Whose Image Is On The Coin?

Note from the editor: I am delighted to introduce to our readers an article by a special guest contributor! Jay Grande is a friend of the website, an avid Roman history enthusiast and a Biblical numismatist (specialist in the study of coins). Enjoy this in-depth look at the most famous coin in the Bible!

 

Next they sent to him some of the Pharisees and of the party followers of Herod in order to catch him in his speech. On arriving, these said to him: “Teacher, we know you are truthful and you do not seek anyone’s favor, for you do not look at the outward appearance of people, but you teach the way of God in line with truth. Is it lawful to pay head tax to Caesar or not?  Should we pay, or should we not pay?” Detecting their hypocrisy, he said to them: “Why do you put me to the test? Bring me a denarius to look at.”  They brought one, and he said to them: “Whose image and inscription is this?” They said to him: “Caesar’s.”  Jesus then said: “Pay back Caesar’s things to Caesar, but God’s things to God.” (Mark 12:13-17)

There has been much debate amongst numismatists and historians about the above passage.  There are many theories about which Caesar’s image was on the coin and also which denomination of coin was brought to Jesus.  What’s all the fuss about?  Let’s look a little closer and examine the evidence.

The coin commonly thought to be the one brought to Jesus is the so-called Tribute Penny of Tiberius.  It’s believed to be the coin because Tiberius was Emperor during Jesus ministry.  Why is it called a “penny”?  The original Greek text does indeed call it a denarius.  However, when John Wycliffe was translating the New Testament into English in the 1480’s he translated the Roman silver denarius as “Penny” which at the time was the current silver coin in circulation.  In fact, it was about the same size as a Roman denarius and held approximately the same value.  You may also know it as a Pence.  Since Wycliffe’s translation was the basis for many subsequent English translations, the term “Tribute Penny” became the common way to describe the coin Jesus asked for.  But was it specifically a denarius of Tiberius?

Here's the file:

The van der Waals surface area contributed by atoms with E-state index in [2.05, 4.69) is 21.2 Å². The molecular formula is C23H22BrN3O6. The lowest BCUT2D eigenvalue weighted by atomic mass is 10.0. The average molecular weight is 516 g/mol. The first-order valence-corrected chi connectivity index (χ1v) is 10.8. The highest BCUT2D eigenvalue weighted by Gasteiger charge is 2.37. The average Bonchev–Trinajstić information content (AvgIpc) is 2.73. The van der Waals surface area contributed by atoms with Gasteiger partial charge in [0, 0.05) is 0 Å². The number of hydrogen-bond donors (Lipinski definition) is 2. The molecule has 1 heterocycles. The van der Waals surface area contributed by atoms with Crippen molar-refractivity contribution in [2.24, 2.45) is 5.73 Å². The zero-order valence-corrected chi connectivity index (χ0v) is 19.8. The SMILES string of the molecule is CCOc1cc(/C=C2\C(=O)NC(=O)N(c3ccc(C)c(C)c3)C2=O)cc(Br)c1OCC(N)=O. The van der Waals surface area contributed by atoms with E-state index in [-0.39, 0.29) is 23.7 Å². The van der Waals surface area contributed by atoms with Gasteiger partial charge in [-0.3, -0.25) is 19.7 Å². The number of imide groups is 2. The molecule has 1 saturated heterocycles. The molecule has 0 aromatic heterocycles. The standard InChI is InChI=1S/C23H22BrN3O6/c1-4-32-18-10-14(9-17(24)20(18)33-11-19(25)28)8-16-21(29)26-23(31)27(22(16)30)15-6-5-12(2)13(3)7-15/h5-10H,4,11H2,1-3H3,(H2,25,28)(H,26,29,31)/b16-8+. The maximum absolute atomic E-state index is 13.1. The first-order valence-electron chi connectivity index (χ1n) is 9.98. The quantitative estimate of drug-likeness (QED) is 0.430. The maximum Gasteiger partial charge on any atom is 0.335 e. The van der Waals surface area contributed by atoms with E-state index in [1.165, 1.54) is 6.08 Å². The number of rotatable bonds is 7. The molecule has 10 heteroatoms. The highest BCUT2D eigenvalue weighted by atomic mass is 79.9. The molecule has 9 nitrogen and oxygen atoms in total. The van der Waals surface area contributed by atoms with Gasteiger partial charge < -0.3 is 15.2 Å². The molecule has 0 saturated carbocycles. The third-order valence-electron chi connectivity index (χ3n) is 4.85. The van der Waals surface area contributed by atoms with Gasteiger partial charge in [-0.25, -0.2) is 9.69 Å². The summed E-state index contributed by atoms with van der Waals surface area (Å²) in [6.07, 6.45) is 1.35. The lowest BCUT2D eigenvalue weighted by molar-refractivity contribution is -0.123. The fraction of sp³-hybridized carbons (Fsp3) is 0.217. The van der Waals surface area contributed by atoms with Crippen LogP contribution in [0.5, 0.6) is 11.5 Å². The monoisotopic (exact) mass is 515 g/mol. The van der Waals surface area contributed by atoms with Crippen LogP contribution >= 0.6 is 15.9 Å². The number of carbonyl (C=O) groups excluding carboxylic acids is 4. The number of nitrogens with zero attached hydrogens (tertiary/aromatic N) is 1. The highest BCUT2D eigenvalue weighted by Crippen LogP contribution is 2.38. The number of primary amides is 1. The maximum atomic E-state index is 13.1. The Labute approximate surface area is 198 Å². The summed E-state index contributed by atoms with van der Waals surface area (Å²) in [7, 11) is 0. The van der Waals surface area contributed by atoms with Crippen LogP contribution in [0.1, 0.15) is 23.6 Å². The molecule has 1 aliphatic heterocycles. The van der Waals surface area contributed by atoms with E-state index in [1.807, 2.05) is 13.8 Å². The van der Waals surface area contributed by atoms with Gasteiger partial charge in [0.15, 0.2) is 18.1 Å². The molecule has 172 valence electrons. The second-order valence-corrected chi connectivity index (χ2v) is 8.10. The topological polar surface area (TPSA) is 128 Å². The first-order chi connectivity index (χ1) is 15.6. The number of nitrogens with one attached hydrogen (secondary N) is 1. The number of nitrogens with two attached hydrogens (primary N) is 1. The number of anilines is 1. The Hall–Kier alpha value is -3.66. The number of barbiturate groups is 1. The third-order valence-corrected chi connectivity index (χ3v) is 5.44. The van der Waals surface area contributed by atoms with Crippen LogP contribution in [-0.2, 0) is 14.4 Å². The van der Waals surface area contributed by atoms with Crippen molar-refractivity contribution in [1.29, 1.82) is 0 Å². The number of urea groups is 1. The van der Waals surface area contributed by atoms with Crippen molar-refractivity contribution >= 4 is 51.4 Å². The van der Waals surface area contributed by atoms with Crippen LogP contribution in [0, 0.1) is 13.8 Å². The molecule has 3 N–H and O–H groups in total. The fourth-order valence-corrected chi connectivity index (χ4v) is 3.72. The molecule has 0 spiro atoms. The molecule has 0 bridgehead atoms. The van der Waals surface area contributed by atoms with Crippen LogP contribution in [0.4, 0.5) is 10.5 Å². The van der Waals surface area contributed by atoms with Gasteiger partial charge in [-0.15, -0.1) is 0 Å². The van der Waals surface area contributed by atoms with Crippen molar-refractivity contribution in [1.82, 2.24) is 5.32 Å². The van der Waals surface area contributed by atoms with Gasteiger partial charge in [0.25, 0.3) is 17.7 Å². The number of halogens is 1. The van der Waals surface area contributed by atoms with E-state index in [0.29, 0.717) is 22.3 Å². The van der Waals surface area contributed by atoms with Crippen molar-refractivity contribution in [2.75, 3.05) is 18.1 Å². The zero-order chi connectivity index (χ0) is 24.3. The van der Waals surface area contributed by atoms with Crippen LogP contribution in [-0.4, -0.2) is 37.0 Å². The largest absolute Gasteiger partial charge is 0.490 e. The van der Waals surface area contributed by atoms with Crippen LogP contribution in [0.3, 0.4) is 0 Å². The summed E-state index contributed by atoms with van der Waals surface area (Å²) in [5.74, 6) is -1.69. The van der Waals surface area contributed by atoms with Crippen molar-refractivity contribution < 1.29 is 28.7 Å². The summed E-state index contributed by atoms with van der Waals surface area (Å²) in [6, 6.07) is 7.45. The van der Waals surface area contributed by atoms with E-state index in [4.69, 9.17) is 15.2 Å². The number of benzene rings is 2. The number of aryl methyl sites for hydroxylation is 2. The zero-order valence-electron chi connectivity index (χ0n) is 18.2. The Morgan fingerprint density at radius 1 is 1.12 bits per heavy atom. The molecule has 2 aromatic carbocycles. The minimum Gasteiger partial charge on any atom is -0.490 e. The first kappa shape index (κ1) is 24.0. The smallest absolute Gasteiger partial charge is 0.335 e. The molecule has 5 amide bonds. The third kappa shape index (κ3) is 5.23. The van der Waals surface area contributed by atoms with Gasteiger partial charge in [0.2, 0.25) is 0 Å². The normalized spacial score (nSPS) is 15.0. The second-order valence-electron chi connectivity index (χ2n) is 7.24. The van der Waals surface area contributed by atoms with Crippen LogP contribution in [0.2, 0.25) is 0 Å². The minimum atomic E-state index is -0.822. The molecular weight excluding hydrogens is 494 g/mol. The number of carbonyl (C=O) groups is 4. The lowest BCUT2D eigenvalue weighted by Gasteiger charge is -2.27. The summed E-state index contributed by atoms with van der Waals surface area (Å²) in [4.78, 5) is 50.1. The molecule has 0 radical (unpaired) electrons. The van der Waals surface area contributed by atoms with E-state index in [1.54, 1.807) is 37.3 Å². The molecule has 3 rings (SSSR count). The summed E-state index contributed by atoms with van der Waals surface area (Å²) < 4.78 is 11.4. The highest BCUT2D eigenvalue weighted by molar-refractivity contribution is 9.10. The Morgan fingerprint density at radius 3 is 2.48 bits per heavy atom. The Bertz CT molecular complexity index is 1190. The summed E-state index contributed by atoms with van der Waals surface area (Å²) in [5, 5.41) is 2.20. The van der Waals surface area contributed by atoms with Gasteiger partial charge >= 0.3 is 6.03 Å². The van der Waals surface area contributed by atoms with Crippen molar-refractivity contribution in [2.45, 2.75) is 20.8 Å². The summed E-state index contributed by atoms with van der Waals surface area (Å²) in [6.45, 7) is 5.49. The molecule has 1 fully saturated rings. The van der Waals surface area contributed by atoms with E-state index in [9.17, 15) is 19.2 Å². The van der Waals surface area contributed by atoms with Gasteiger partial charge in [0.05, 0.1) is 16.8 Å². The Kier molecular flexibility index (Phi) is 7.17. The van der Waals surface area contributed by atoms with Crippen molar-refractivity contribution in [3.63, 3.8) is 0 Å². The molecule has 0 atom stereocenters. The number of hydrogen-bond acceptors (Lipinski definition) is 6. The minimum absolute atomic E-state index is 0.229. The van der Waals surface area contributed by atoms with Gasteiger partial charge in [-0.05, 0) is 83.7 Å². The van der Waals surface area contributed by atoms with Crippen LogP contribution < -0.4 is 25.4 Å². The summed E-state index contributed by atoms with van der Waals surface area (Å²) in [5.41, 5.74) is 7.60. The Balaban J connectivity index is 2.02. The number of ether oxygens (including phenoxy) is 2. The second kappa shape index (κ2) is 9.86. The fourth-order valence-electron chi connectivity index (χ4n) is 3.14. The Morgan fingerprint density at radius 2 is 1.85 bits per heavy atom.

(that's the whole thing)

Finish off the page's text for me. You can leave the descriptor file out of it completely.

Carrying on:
By the time of Jesus ministry and his calling for the coin there had been three Caesars: Julius Caesar, his adopted son Octavian, later known as Augustus, and Augustus’ adopted son Tiberius. So, it is possible that the coin could have had any one of these men’s image since all three bore the name “Caesar”.  Some numismatists will argue that it must have been a coin of either Julius Caesar or Augustus but not of Tiberius.  The argument is that denarii weren’t circulated in the east but were mainly used in Italy and the West.  The Eastern Provinces used the Greek standard of drachms and tetradrachms.  They speculate that it would take years or even decades for denarii to make their way to Judea and the east.  This they claim, would make it unlikely that Jesus would receive a coin of Tiberius.  They also claim that Mark wrote for a Roman audience and thus changed the denomination of the coin from either a tetradrachm or drachm to a denarius.  On the surface, this may seem to make sense.  However, Mark later on at chapter 12:42 uses the correct monetary term of “two lepta” (eastern Judean coins) and then explains for his Roman readers “which is a quadrans”.  So, it’s clear Mark doesn’t change denominations for his Roman readers.  The coin Jesus called for is a denarius. But who’s image and inscription is on that denarius?  Let’s look at the three contenders.